Growing Oregano in Containers the Easy Way

Sharing is caring!

When most people think of oregano, they probably think of the dried herb that is commonly used in Italian and Greek cuisine. But did you know that oregano is a perennial plant that can be grown in your garden or containers? Oregano is easy to grow and can thrive in both sunny or shady locations. In this blog post, we will show you how to grow oregano in containers the easy way. So whether you are a beginner gardener or an experienced green thumb, read on for tips on how to grow oregano like a pro!

Disclosure: Some of the links below are affiliate links, meaning, at no additional cost to you, I will earn a commission if you click through and make a purchase. 

Why Grow Oregano

Oregano is a Mediterranean herb that is most commonly used in Italian and Greek cuisine. The dried leaves of the oregano plant have a strong, pungent flavor that is perfect for adding depth of flavor to sauces, stews, and meat dishes. But oregano is not just for cooking! This hardy herb can also be used for medicinal purposes. Oregano has natural antibacterial and antifungal properties, making it a great herb to have on hand for when you are feeling under the weather.

Is Oregano Easy to Grow?

If you are growing oregano indoors, make sure to place your pot in a sunny location. Oregano likes warm weather and plenty of sunlight, so a south-facing window is ideal. If you don’t have a south-facing window, you can also use grow lights to give your oregano the light it needs to thrive.

If you are growing oregano outdoors, make sure to plant it in a sunny location. Oregano likes warm weather and plenty of sunlight, so a south-facing location is ideal. If you live in a colder climate, you can also grow oregano in containers and move them indoors during the winter months.

How to Plant Oregano

When– You can also grow oregano from seed — by dividing, or from a cutting taken from a healthy, established plant. If planting from seed, plant seeds outdoors about six weeks before the last frost. If you’re planting a cutting or transplanting a seedling or small plant, make sure the ground temperature is at least 70°F.

Where– Oregano is one of those plants that looks beautiful planted within garden landscaping or along a path. In fact, it’s a “garden anchor” that comes back every spring, providing height and dimension within the garden. Oregano also grows well in containers, so if you live in a high-rise apartment or have a limited growing space, it’s a great option. Oregano also performs well indoors, when given enough light and warmth.

Tips & Tricks– When growing oregano, it is important to keep the soil moist but not wet. Oregano can tolerate some drought, but it will do best if you water it regularly. You can also fertilize your oregano plants with a balanced organic fertilizer every few weeks.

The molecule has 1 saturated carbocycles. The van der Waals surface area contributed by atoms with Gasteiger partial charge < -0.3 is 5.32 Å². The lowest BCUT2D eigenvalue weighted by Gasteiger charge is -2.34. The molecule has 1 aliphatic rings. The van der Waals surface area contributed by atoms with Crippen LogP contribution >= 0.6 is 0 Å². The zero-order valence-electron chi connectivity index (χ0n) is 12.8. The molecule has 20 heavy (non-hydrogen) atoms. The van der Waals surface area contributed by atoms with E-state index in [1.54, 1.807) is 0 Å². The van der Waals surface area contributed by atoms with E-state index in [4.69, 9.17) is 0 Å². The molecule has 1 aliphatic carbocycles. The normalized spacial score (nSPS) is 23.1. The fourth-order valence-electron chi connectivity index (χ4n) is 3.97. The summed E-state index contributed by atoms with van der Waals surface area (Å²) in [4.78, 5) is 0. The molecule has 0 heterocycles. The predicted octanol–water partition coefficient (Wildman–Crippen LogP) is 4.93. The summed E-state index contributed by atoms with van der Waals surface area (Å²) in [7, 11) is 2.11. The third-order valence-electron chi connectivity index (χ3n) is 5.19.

If you are growing oregano in containers, make sure to use a soil that is well-drained. Oregano does not like wet feet, so be sure to use a pot with drainage holes. You can also add some sand or perlite to the soil to help improve drainage.

How to Grow Oregano

Soil- Plant oregano in light, well-drained soil. Oregano actually grows better in moderately fertile soil, so no fertilization or addition of compost is necessary. Let your oregano do what it does on its own — just know it can be difficult to keep up with the harvest!

Sun- Oregano performs well in part to full sun, but the flavors intensify when it receives a full day of sunshine. Oregano will also grow well indoors, but it’s important that the plant receives adequate heat and sunshine.

Water- Don’t over-water oregano. Water thoroughly, only when the soil is dry to the touch.
Spacing- Plant oregano eight to 10 inches apart in your garden. Oregano grows up to two feet tall and spans about 18 inches across. If you’re planting oregano in a container, be sure the pot is about 12 inches in diameter, as oregano is a prolific grower.

Companion planting- Oregano is a great companion plant to almost anything, so don’t worry about planting it next to something it won’t get along with. Try planting oregano alongside tomatoes and peppers. Oregano keeps away a tomato’s archenemy — aphids — by means of predation. Aphids actually love oregano, but oregano attracts syrphidae (flower flies), which dine upon the small bugs. Peppers are another good companion option; oregano’s thick foliage provides humidity and supports pepper growth.

Does Oregano come back every year?

Although oregano thrives in a warm climate, it’s a hardy perennial that returns year after year — and without much work! Oregano has the ability to even withstand snowstorms and still continue to produce healthy, vibrantly colored leaves.

How to Harvest Oregano

When harvesting oregano, do not harvest all of the leaves from the plant at once. This will weaken the plant and may reduce its yield the following year. Instead, harvest only a few leaves from each plant at a time. You can also strip the leaves off of the stem (instead of cutting them off with scissors) to allow the plant to keep growing.

Check out some of our favorite recipes that call for Oregano

So, there you have it! Everything you need to know about growing oregano. It’s a fairly easy herb to grow, but make sure to give it plenty of sunlight and water. And be sure to harvest it at the right time so you can enjoy its delicious flavor all winter long. Have you grown oregano before? What tips would you add?

If you are looking for Oregano seeds or plants check out Burpee